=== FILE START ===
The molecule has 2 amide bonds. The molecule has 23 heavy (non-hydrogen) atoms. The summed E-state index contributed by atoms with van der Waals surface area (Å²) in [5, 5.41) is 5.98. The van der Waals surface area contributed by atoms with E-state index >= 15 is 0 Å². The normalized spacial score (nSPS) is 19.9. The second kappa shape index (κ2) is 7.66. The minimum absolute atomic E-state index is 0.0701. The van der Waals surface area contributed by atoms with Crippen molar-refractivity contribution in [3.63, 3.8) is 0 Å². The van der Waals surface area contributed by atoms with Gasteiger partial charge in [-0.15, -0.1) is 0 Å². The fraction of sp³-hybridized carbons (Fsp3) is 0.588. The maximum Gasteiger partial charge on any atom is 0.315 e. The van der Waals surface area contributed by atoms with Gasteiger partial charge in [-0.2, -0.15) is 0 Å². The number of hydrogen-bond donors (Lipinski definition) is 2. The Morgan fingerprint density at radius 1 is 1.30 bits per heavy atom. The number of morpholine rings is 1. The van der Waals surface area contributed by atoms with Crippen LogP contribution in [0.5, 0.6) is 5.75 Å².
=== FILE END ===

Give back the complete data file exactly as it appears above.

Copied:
The molecule has 2 amide bonds. The molecule has 23 heavy (non-hydrogen) atoms. The summed E-state index contributed by atoms with van der Waals surface area (Å²) in [5, 5.41) is 5.98. The van der Waals surface area contributed by atoms with E-state index >= 15 is 0 Å². The normalized spacial score (nSPS) is 19.9. The second kappa shape index (κ2) is 7.66. The minimum absolute atomic E-state index is 0.0701. The van der Waals surface area contributed by atoms with Crippen molar-refractivity contribution in [3.63, 3.8) is 0 Å². The van der Waals surface area contributed by atoms with Gasteiger partial charge in [-0.15, -0.1) is 0 Å². The fraction of sp³-hybridized carbons (Fsp3) is 0.588. The maximum Gasteiger partial charge on any atom is 0.315 e. The van der Waals surface area contributed by atoms with Gasteiger partial charge in [-0.2, -0.15) is 0 Å². The number of hydrogen-bond donors (Lipinski definition) is 2. The Morgan fingerprint density at radius 1 is 1.30 bits per heavy atom. The number of morpholine rings is 1. The van der Waals surface area contributed by atoms with Crippen LogP contribution in [0.5, 0.6) is 5.75 Å².